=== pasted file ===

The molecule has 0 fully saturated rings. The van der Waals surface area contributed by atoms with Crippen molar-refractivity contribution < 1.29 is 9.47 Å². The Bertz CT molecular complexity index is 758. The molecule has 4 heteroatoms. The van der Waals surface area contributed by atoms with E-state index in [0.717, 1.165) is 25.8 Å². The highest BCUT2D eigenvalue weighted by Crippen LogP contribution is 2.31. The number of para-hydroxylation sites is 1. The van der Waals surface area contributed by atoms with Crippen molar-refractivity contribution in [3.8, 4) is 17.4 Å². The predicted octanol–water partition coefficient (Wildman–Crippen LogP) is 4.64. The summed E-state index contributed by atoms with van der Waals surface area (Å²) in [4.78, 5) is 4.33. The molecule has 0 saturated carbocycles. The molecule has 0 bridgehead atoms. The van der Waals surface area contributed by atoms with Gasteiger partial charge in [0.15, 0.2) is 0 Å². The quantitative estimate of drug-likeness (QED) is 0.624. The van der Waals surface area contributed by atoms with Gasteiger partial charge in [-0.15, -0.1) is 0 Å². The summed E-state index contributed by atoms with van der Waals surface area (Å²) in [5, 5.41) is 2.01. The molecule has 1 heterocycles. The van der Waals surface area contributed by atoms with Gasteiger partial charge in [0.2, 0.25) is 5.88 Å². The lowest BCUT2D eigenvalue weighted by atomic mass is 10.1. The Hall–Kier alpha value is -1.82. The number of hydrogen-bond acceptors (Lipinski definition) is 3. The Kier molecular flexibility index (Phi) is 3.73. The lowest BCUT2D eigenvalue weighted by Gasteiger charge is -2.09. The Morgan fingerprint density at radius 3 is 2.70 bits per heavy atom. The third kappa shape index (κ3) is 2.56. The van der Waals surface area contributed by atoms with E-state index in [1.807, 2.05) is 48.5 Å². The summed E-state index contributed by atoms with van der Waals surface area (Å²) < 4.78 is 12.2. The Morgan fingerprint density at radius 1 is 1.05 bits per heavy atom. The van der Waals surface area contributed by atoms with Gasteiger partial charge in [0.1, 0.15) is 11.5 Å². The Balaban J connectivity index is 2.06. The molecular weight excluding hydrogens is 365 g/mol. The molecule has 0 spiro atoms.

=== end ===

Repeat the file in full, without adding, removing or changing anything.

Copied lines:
The molecule has 0 fully saturated rings. The van der Waals surface area contributed by atoms with Crippen molar-refractivity contribution < 1.29 is 9.47 Å². The Bertz CT molecular complexity index is 758. The molecule has 4 heteroatoms. The van der Waals surface area contributed by atoms with E-state index in [0.717, 1.165) is 25.8 Å². The highest BCUT2D eigenvalue weighted by Crippen LogP contribution is 2.31. The number of para-hydroxylation sites is 1. The van der Waals surface area contributed by atoms with Crippen molar-refractivity contribution in [3.8, 4) is 17.4 Å². The predicted octanol–water partition coefficient (Wildman–Crippen LogP) is 4.64. The summed E-state index contributed by atoms with van der Waals surface area (Å²) in [4.78, 5) is 4.33. The molecule has 0 saturated carbocycles. The molecule has 0 bridgehead atoms. The van der Waals surface area contributed by atoms with Gasteiger partial charge in [0.15, 0.2) is 0 Å². The quantitative estimate of drug-likeness (QED) is 0.624. The van der Waals surface area contributed by atoms with Gasteiger partial charge in [-0.15, -0.1) is 0 Å². The summed E-state index contributed by atoms with van der Waals surface area (Å²) in [5, 5.41) is 2.01. The molecule has 1 heterocycles. The van der Waals surface area contributed by atoms with Gasteiger partial charge in [0.2, 0.25) is 5.88 Å². The lowest BCUT2D eigenvalue weighted by atomic mass is 10.1. The Hall–Kier alpha value is -1.82. The number of hydrogen-bond acceptors (Lipinski definition) is 3. The Kier molecular flexibility index (Phi) is 3.73. The lowest BCUT2D eigenvalue weighted by Gasteiger charge is -2.09. The Morgan fingerprint density at radius 3 is 2.70 bits per heavy atom. The third kappa shape index (κ3) is 2.56. The van der Waals surface area contributed by atoms with E-state index in [1.807, 2.05) is 48.5 Å². The summed E-state index contributed by atoms with van der Waals surface area (Å²) < 4.78 is 12.2. The Morgan fingerprint density at radius 1 is 1.05 bits per heavy atom. The van der Waals surface area contributed by atoms with Gasteiger partial charge in [0.1, 0.15) is 11.5 Å². The Balaban J connectivity index is 2.06. The molecular weight excluding hydrogens is 365 g/mol. The molecule has 0 spiro atoms.